The Coming 4G Revolution in China
Tony is a member of The Motley Fool Blog Network -- entries represent the personal opinion of the blogger and are not formally edited.
When it comes to the global telecoms sector, the "holy grail" has to be the vast number of consumers in China. It will be important to the future of not only the Chinese telecommunications companies, but also to the future fortunes of Apple (NASDAQ: AAPL) and Nokia ADR (NYSE: NOK) who are battling both Samsung and local rivals for the hearts of Chinese consumers.
Apple recently "disappointed" some Wall Street analysts with their sales figures from China. Revenues dipped by 28 percent in the third quarter to $5.7 billion from $7.9 billion in the second quarter. That was due to the launch of Apple's iPhone 4s on the networks of China Unicom ADR (NYSE: CHU) and China Telecom ADR (NYSE: CHA), which cannot occur every quarter. But it's all relative. In the latest quarter, Apple still managed to show a 100 percent increase in the sales of iPhones in mainland China for the third quarter.
Apple's rival Nokia is also looking to cash in on China with the upcoming launch of its Windows-based Lumia phones. It had better...its share of the Chinese smartphone market has collapsed from 70 percent in 2010 to less than 30 percent currently. China has historically been a good market for Nokia. They have well-established distribution channels and a deep understanding of the country. The company has created a customized version of the Lumia and is initially selling it through China Telecom. This company is number three behind China Mobile ADR (NYSE: CHL) and China Unicom but still has an impressive 141 million subscribers.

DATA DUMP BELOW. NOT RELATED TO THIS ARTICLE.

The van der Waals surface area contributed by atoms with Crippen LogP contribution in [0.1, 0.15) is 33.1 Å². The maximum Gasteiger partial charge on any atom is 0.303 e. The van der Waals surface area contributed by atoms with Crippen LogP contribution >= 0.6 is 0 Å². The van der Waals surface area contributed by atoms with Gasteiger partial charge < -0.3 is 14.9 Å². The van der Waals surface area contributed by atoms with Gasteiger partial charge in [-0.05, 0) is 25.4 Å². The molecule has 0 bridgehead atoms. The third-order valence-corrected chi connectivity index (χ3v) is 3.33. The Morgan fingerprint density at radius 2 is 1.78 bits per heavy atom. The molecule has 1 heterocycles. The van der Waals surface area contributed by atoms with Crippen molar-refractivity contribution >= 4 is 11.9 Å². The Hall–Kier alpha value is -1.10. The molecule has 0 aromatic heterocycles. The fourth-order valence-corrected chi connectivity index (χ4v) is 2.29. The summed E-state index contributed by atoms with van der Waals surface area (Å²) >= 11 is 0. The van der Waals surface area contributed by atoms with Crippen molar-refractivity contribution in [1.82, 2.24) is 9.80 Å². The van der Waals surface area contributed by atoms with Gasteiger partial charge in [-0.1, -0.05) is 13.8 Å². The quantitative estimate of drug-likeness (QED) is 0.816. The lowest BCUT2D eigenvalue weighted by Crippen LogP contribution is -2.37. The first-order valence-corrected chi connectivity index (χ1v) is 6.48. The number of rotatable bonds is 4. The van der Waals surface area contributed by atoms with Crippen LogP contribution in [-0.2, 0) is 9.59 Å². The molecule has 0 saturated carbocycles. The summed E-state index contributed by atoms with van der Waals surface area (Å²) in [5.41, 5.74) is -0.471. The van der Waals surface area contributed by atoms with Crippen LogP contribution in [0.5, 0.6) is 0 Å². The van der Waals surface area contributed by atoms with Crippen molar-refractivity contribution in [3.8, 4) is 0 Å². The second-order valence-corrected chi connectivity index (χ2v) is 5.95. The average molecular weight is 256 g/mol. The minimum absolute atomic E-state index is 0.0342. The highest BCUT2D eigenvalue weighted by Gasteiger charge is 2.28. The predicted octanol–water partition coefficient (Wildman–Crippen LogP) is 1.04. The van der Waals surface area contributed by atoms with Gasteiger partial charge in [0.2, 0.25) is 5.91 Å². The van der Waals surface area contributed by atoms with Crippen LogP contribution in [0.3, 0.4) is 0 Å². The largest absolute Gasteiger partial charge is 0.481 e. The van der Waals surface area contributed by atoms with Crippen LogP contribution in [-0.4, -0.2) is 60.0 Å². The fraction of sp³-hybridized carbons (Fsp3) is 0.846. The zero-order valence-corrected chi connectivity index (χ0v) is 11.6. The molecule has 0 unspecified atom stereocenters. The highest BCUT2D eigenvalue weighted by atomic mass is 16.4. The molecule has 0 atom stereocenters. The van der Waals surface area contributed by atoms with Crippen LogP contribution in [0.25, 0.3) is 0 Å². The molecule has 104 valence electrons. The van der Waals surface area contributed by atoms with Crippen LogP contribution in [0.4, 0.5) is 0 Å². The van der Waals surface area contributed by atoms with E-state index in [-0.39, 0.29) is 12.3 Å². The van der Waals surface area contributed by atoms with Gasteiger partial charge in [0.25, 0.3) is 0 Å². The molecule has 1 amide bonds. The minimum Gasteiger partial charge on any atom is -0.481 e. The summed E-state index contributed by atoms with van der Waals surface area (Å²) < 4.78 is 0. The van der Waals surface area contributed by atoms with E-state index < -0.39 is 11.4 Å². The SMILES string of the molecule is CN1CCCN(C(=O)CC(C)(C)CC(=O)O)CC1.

But perhaps the most interesting investment story in China's telecom story, from a value perspective, is China Mobile. Its subscriber base is more than twice the population of the United States. This company's stock has not done much in recent years, as the company was held back by the fact that it is using a domestically developed 3G technology (TD-SCDMA) used only by China Mobile globally. This technology, for instance, does not allow any version of Apple's iPhone to access the internet at high speeds.
The result has been lost market share to both China Unicom and China Telecom. The number two player in China, China Unicom, does use the international standard for 3G service. The difference has meant that about a third of Unicom's users subscribe to more profitable 3G services offered by the company compared to only about a tenth of China Mobile's users subscribing to such services.
However, there is hope for China Mobile's long-suffering shareholders. The company is moving forward with plans for its 4G network. This home-grown standard, TD-LTE, is already backed by Softbank and others globally. And importantly, in addition to domestic phone makers such as ZTE, it is working with Apple on an iPhone that will work on this standard. So China Mobile is moving forward with a strategy to lay down a vast network (200,000) of next-generation 4G base stations across China by next year.
Tests on the TD-LTE technology, have proceeded smoothly but there is one hiccup though. The Chinese government has yet to indicate when it would begin to issue 4G licenses to the company or any of its rivals. Obviously, the sooner the better for all the Chinese telecom firms. Nevertheless, the move toward 4G is finally making China Mobile interesting again as it may get the company's growth engine going again.
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